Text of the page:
I was seriously disappointed by this book, and when I considered that another recent book by evangelicals in the form of Generation Hex (Harvest House, 2008) comprise but the latest of a long line of shallow and sensationalist treatments of Paganism, it led me to reflect on evangelicals and the monsters we create. Jeffrey Cohen edited a book titled Monster Theory (University of Minnesota Press, 1994) with the idea that "Monsters provide a key to understanding the culture that spawned them. So argue the essays in this wide-ranging and fascinating collection that asks the question, What happens when critical theorists take the study of monsters seriously as a means of examining our culture?"
Just like other parts of society we evangelicals in our subculture create our own monsters. One of our leading monsters at present seems to be Paganism. Islam and homosexuality are other creatures in our laboratory. I wonder why we create them. That we do can hardly be denied when we consider the plethora of books we write on the topic and the sensationalist tone that often accompanies them.
One of the tricky things about monsters is that they often come back to haunt their creators. Sometimes they ask us some thorny questions too. Consider Frankenstein's monster, stitched together from corpses by his master as a means of empowerment. Dr. Frankenstein is quickly repulsed by his creation for which he wishes to take no responsibility. The rest of Mary Shelley's story is devoted the disastrous results of Frankenstein's creation, not only in Frankenstein's decision to create such life, but also in his later refusal to take responsibility for it. At one point the creature asks the docttor why he was created. If our production of monsters in film, television, and books tells us something about ourselves, to the extent we are willing to be critically reflective, what does evangelical monstrous creation and resultant fear of stereotypical Paganism tell us about ourselves? I'm afraid if we reflect on this monster we may not like the answers.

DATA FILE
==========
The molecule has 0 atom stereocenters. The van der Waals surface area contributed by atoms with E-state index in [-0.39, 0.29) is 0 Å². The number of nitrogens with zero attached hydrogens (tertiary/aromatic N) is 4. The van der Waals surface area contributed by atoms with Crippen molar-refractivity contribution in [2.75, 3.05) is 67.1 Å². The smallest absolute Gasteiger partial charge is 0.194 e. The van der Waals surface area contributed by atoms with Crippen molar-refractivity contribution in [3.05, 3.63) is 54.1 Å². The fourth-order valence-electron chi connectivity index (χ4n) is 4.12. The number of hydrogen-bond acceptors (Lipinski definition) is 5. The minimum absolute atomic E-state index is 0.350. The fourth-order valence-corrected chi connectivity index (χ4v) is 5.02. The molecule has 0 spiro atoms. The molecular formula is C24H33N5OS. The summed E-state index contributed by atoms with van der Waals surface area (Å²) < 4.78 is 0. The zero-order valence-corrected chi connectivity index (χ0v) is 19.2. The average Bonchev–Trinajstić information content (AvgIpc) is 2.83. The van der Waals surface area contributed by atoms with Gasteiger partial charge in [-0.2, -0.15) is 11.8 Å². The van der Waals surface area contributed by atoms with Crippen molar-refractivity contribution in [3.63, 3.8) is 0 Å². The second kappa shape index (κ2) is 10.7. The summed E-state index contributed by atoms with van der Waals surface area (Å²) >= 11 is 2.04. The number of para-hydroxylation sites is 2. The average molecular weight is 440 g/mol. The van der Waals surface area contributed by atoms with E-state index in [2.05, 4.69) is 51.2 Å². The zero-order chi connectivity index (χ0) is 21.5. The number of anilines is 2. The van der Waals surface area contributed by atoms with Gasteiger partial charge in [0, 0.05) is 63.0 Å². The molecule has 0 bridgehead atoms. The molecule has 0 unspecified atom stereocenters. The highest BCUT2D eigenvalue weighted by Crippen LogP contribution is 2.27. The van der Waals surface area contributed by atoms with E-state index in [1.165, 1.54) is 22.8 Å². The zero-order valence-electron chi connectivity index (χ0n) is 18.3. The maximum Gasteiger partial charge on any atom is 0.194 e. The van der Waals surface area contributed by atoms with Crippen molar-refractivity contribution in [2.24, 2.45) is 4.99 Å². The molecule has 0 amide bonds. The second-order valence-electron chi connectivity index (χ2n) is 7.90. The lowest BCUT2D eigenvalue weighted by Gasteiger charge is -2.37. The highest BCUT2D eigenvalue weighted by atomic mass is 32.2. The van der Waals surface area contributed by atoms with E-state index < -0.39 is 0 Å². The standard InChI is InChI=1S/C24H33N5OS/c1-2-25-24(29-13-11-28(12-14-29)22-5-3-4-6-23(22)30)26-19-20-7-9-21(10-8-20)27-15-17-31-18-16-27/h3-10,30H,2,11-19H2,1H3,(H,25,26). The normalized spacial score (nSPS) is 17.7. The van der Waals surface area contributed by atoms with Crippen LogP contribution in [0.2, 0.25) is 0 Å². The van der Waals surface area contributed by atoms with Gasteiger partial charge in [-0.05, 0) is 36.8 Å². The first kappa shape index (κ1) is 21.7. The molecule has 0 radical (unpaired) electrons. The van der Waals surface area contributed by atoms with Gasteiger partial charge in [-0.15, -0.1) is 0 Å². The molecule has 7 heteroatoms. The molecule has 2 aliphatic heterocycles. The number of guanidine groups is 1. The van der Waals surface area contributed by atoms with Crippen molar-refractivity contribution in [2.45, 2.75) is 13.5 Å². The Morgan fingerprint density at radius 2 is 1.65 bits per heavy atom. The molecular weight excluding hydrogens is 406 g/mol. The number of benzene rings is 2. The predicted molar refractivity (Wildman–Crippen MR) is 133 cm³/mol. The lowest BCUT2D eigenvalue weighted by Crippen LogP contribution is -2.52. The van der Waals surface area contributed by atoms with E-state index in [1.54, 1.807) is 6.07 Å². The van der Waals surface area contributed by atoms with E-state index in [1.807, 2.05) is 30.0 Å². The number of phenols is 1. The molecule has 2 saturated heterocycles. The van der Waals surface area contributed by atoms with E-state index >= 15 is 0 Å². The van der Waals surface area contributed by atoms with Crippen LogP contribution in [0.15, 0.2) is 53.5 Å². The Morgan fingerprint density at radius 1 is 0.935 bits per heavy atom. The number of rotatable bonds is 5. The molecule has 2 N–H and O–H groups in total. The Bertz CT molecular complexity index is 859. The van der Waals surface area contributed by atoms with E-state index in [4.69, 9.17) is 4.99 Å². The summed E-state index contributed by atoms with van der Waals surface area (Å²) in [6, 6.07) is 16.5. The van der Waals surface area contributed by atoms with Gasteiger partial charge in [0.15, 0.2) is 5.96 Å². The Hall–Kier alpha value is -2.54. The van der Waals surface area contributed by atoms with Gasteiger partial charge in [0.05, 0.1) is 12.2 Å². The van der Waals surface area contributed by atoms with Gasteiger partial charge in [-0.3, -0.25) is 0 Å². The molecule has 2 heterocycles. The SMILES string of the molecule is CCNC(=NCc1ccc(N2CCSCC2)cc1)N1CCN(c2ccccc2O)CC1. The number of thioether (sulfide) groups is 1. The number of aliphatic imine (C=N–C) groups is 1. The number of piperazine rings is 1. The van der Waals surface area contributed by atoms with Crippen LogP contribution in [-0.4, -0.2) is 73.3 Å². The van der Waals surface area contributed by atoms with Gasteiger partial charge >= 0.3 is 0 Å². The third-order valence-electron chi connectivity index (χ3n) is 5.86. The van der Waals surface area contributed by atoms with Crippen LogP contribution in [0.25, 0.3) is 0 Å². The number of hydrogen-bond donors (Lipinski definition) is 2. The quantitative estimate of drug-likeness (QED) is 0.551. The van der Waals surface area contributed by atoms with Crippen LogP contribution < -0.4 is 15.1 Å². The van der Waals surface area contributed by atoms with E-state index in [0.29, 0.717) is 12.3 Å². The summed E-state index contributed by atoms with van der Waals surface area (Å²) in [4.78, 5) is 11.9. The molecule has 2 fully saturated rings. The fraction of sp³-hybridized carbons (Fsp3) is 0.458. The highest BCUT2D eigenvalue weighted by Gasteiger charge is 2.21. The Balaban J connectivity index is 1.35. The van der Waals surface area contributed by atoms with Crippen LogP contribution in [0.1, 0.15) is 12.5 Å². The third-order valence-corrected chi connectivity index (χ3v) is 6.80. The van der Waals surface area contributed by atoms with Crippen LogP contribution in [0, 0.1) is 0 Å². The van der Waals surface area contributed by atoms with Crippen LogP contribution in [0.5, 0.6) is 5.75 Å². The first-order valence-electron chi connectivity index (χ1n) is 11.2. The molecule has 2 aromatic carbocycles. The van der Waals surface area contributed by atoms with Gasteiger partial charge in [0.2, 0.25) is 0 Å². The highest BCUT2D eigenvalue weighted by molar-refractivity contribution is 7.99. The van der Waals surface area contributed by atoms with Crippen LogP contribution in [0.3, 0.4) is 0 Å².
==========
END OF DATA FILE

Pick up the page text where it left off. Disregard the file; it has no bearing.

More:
Friday, October 03, 2008